The right has been dominating the terms of the national public debate over the economy as well as the agenda in Congress and in most states.
Unquestionably the far right can count on the huge economic and political resources of the most reactionary and powerful sections of capital.
But the resources on our side of the class and democratic divide are nothing to sneeze at.
The important thing is to recognize those aspects on which we can build a winning unified popular movement against the rightwing onslaught.
While uneven, the economic and political crisis and the experiences gained in struggle are thrusting the newly emerging labor-led popular coalition in a still-unfolding leftward trajectory. Among its components:
• Understanding that the Republican establishment and the Tea Party movement, and their corporate masters, represent the main obstacle to progress now.
• Keeping the main political fire on the Republicans while not letting Democrats off the hook.
• Appreciating the strengths and weaknesses of the class and social forces arrayed against unions and the people.
• Appreciating the main class and social forces whose interests coincide with those of the workers and their families, and understanding which are long-term strategic partners and which, momentary allies.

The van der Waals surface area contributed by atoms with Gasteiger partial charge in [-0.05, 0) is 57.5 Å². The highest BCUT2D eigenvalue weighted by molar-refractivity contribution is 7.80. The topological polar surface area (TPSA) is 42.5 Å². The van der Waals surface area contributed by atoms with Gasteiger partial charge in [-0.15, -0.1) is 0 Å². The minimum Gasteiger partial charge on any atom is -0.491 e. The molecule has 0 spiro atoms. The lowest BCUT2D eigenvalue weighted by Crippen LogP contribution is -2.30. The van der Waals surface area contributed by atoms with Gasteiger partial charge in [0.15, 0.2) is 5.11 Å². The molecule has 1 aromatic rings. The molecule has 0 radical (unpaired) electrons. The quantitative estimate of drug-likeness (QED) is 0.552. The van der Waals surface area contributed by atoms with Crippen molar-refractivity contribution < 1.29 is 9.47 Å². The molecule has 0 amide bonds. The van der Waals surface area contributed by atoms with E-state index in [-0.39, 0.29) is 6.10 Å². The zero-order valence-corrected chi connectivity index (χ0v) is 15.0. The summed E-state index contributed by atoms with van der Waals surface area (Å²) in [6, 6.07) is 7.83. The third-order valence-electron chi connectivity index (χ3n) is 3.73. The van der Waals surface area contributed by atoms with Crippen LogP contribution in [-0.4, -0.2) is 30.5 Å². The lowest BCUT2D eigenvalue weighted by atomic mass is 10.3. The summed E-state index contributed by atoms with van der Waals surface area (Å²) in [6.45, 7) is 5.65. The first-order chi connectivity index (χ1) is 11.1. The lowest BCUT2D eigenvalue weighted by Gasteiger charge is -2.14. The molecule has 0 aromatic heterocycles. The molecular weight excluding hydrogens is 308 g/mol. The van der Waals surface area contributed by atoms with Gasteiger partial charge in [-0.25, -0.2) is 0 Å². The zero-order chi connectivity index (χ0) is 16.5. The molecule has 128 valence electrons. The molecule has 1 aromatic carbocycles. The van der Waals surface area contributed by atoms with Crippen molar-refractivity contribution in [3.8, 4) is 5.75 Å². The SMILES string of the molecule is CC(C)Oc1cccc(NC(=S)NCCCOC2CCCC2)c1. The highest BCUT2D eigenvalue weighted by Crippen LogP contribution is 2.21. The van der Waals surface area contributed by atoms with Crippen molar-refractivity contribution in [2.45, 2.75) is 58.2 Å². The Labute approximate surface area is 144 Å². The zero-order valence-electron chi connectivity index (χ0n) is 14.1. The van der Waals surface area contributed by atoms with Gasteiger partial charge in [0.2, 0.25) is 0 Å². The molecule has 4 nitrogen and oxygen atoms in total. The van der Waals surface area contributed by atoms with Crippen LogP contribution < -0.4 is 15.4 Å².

• Organized labor transforming itself into a social movement advocating for the cause of all sections of the people.
• Labor’s proactive challenge to racism and its championing of the fight for equality of people of color, immigrants, women, the LGBT community and other discriminated sectors as well as the cause of youth and seniors.
• The realization that capitalism itself needs to be replaced with a more people-friendly alternative system, which increasing numbers are recognizing is socialism.
This is coupled with a deepening appreciation of the importance of unity on many levels, including the loosely-configured broad 2008 coalition of class and social forces that won the historic election of our first African American president and a Democratic congressional majority after 30 years of far-right dominance.
Showing the way forward are this year’s labor-led popular upsurge against the assault on the public sector and collective bargaining rights in Wisconsin, Ohio and other Midwestern states, and the massive “One Nation, Working Together” rally in October, when movements formerly at odds came together in a magnificent expression of unity.
A line of reasoning is emerging that, if packaged in popular slogans and images, could resonate with the people.
Creating jobs and putting money in workers’ pockets will revitalize the economy and expand the tax base with which to pay down the deficit and pay for the nation’s needs.